Saturday, March 23, 2013


1. Bank of Cyprus "is likely to be saved"?

It has "close ties to the island's ruling establishment and is more heavily laden with Russian deposits."

Financial Times

Typical scenery in Greek Cyprus.

2Felix Salmon wrote in Reuters of the Cyprus confiscation:

"Meanwhile, people who deserve to lose money here, won't... 

"The big losers are working-class Cypriots, whose elected government has proved powerless . . . . 

"The Eurozone has always had a democratic deficit: monetary union was imposed by the elite on unthankful and unwilling citizens..."


3. Who are the 'working-class' in Cyprus?

The people who work on the farms in Greek Cyprus are often Vietnamese.

The workers in the hotels and restaurants are often Vietnamese and Philippinos.

The workers on the building sites are often 'immigrants'.


The typical Greek Cypriot has become used to lounging about during the day and partying at night, according to the cynics.

Meanwhile, it should be noted that the typical German household is three times less wealthy than its Southern European counterpart....

According to a Bundesbank study of personal wealth, "the median Spanish household has net wealth of €178,000, the equivalent in Germany is €51,000."

Poor Germans tire of bailing out eurozone -

4. "The entire Eurozone conundrum is unnecessary. 

"It is the result of too little money in a system in which the money supply is fixed, and the Eurozone governments and their central banks cannot issue their own currencies."


aferrismoon said...

Great psyop, to see what wee would do.

Silent weapons for Quiet wars, sssh :)


... said...

Come on, let's get this right. As a former (pre Nov. 2012) citizen and worker in Cyprus, there is more to it than this.

Yep, the rich kids do lounge around, but the majority of Greek Cypriots work 7.00am to 6.00pm jobs, Mon - Sat, they get good salaries and so they do party hard. But most have huge credit loans for cars and luxuries, with the banks, and mortgages, and summer apartments, or motorbikes, or some other high-prices items. But they DO WORK for it.

The Phillipino and Vietnamese (excuse spelling) also work really hard, usually in domestic work or deliveries, the hotels and cafes/restaurants are staffed by Russian/Romanian/Bulgarians, the cleaning companies are usually Romanians, the building sites are mixed with a lot of Turkish Cypriots or Syrians, or Egyptians. The Lebanese are mostly self-employed, as are the Armenians and the Jews. The financial sector is most ex-pats from all over the world, plus new graduates from Universities in the USA and UK. The medical side is mostly Greeks, Cypriots and quite a few Americans and Bulgarians....WHAT else does anyone want to know...Just ask me....I was there for a long time...LOL!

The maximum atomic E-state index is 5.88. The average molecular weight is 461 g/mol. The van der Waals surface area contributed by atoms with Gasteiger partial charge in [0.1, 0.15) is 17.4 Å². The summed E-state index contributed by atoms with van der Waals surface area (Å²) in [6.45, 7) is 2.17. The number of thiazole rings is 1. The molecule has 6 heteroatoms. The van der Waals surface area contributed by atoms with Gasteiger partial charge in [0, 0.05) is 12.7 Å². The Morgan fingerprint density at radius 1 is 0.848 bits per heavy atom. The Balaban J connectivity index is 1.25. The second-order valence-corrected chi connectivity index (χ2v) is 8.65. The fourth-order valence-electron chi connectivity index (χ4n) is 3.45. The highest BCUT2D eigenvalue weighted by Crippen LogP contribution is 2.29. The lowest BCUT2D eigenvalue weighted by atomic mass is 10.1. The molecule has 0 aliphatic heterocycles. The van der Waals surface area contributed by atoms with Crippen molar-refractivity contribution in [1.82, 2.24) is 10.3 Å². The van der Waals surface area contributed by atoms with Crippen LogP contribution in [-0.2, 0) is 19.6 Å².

Limassol is a lot of Russian and American money, Paphos is mostly Brits, as is Larnaca and Ayia Napa. The mountain areas are full of Brits and Americans...What else? ummm....There is a HUGE movement of money to and from Russia AND the Arab States...which don't seem to get mentioned. The Chinese tried to get into the country but changed their minds recently. They were going to buy up a huge area around Larnaca Airport but pulled out at the last minutes, as did the Qataris'


Anonymous said...

The people that moves for working has got a big push with unified europe:
Turkish to Germany, Romanians to Italy...

Anonymous said...

Aangirfan, thanks for the link to the GlobalResearch article showing how the Bankster's central bank BIS recommended robbing bank accounts in 2011.
Thank you triple dot woman for your precious and simple insights on Cyprus.

Anonymous said...

Good comment by ... describing Cyprus social & economic profile.

What strikes me is how defined the various roles are in Cyprus.

The island already is an international hub.

Perhaps, in Europe, this divvying up, as it were, is common.

Here, in America (at least where I am), I couldn't give you a list, such as ... provided.

So much sympathy for Cyprus in the Alternative media, as a matter of principle, but, perhaps, when you look more closely, that sympathy may melt, to some degree.

As Cyprus already is firmly in the grasp of the international community, their problems with that international community, is less of my concern.

Cyprus already was dancing with the devil -- the devil came to collect his due.

The lesson? Don't fail into the clutches of the international community, aka, global governance, in the first place.

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